Modern Medicine, Old-Fashioned Care

Jun 3, 2013 | General Health

Summer Safety Tips for Pets

It’s officially summer! It’s the perfect time for a refresher on summer safety for your pet. Our cats and dogs are family. They need the same protection and care as we do during long, hot days and summer celebrations.

Sun Protection

Sun protection is a must if your pet spends a lot of time in the sun. Frequent exposure to the sun can increase skin problems, including secondary infections, and lead to skin cancer. Pet’s noses, ears and abdomens are the most susceptible to sunburn.

Provide cover from the sun over outdoor runs. Umbrellas and tents also offer a break from direct sunlight.

Sunscreen can be applied but look for products that are safe for animals, like Bullfrog brand, or ask our veterinarians for a recommendation.  Beware: Zinc oxide is toxic to dogs and sunscreens containing salicylates are toxic for cats.  Limit their time outdoors or consider clothing with UV protection and eye protection. 

Keeping it Cool

We recommend keeping your pet inside, with air conditioning or a cool fan, during the hottest hours. Shade areas also help keep your pet cooler. If your dog spends a lot of time outdoors, provide a well-ventilated dog house to escape the hot sun. 

Hydration is essential!

Whether your pets are in the yard, on a walk or at the park, make sure they have access to plenty of cool, fresh water. Keep a supply of drinking water and a container or travel water dish with you at all times. A water spritz bottle with a fine mist is a fun way to cool the face, body and paws. 

Never leave your dog locked in a car!

It can take minutes for heatstroke and death to occur. That quick trip into the store always takes longer than you think. Cracking open the car window is not a solution and vehicle air conditioning systems can fail or turn off if Fido happens to step on the wrong button.

Hot Surfaces & Open Flames

Hot sidewalks, roadways and sand can burn paw pads. Walk early in the morning and during evening hours, or take a short walk in a grassy area.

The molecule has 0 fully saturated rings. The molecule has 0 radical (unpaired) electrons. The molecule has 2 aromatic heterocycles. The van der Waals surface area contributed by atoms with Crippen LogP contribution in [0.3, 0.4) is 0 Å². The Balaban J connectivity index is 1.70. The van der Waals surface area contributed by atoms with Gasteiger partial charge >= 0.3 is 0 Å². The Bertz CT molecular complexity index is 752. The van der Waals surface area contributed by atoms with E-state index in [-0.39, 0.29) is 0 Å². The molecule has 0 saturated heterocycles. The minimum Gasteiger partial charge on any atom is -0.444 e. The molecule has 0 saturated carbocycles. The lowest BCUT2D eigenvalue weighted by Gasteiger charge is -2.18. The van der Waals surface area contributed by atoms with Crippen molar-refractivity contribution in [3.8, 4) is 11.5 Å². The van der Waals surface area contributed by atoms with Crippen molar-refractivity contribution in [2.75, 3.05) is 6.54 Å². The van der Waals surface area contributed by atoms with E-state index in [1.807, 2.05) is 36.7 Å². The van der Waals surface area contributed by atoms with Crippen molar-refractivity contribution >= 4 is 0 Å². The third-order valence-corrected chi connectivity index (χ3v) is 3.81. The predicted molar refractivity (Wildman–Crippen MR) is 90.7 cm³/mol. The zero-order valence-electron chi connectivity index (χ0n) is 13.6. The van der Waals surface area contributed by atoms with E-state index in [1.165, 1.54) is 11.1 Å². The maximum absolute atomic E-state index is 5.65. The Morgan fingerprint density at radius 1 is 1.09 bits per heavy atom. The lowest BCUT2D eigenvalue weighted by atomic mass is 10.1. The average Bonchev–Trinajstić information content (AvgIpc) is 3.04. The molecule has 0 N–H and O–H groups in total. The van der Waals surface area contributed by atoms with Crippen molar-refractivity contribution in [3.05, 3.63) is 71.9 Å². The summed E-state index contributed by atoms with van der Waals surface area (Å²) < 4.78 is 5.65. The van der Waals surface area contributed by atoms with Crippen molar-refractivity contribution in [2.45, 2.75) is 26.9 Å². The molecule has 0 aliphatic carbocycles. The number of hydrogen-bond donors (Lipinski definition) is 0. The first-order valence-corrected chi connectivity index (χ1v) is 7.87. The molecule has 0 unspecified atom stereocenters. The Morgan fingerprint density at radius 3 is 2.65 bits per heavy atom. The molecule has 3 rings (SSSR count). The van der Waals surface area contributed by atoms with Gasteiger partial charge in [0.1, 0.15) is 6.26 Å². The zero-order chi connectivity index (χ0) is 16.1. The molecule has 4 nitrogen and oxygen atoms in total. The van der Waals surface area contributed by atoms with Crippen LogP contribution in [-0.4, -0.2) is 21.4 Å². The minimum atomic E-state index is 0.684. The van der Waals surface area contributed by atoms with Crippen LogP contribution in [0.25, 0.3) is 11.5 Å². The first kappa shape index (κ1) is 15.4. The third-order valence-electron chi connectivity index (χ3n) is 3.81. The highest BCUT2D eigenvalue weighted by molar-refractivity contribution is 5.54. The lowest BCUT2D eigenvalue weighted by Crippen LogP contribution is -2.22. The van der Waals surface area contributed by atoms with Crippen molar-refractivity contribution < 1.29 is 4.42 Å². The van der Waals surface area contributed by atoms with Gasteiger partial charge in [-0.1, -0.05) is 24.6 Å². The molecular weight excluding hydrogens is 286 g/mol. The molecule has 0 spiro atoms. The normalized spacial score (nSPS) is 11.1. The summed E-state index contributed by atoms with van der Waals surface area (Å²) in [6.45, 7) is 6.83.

Getting too close to grills and open flames can result in burns to the face and paws. Keep lighter fluid, lighters, citronella candles and insect repellent out of reach.

The doggie paddle isn’t a guarantee your dog knows how to swim or wants to swim. Use a small baby pool to introduce your dog to the water. Always supervise your pet near water; safety fencing around the pool is a good way to protect pets and children. Give your dog a break from the water often; swimming can create fatigue and water intoxication is possible if your dog drinks too much water while swimming and playing in the water.

Consider an animal life jacket, especially if your dog likes boating with you. If lakes, ponds or rivers are a favorite swimming spot, talk to one of our veterinarians about protection against parasites like Giardia.

 Picnic Foods to Avoid

Bones and corn-on-the-cob are choking hazards. Greasy, fatty meats can cause upset digestive system with diarrhea and vomiting.

 These foods are toxic:

  • Grapes/raisins
  • Alcohol/coffee/tea
  • Chocolate
  • Onions/chives/garlic 

Fireworks & Thunderstorms

Animals can experience noise phobias to fireworks and thunder which result in anxiety or stress and a strong reaction. Signs of a noise phobia include: trying to hide, shaking/trembling, excessive drooling, loss of bladder control and loss of appetite. The fears are real and should not be punished.

In the case of fireworks, it’s best not to bring your pet to a fireworks display since frightened pets can react with unexpected or abnormal behaviors. Behavior modification or gradual desensitization can help a pet overcome noise phobia. There are also natural products and special clothing to help reduce the stress. Talk to one of our veterinarians about methods for managing this condition.

Fireworks, including sparklers, can cause burns. Unused or defective fireworks contain toxic substances or may explode without warning.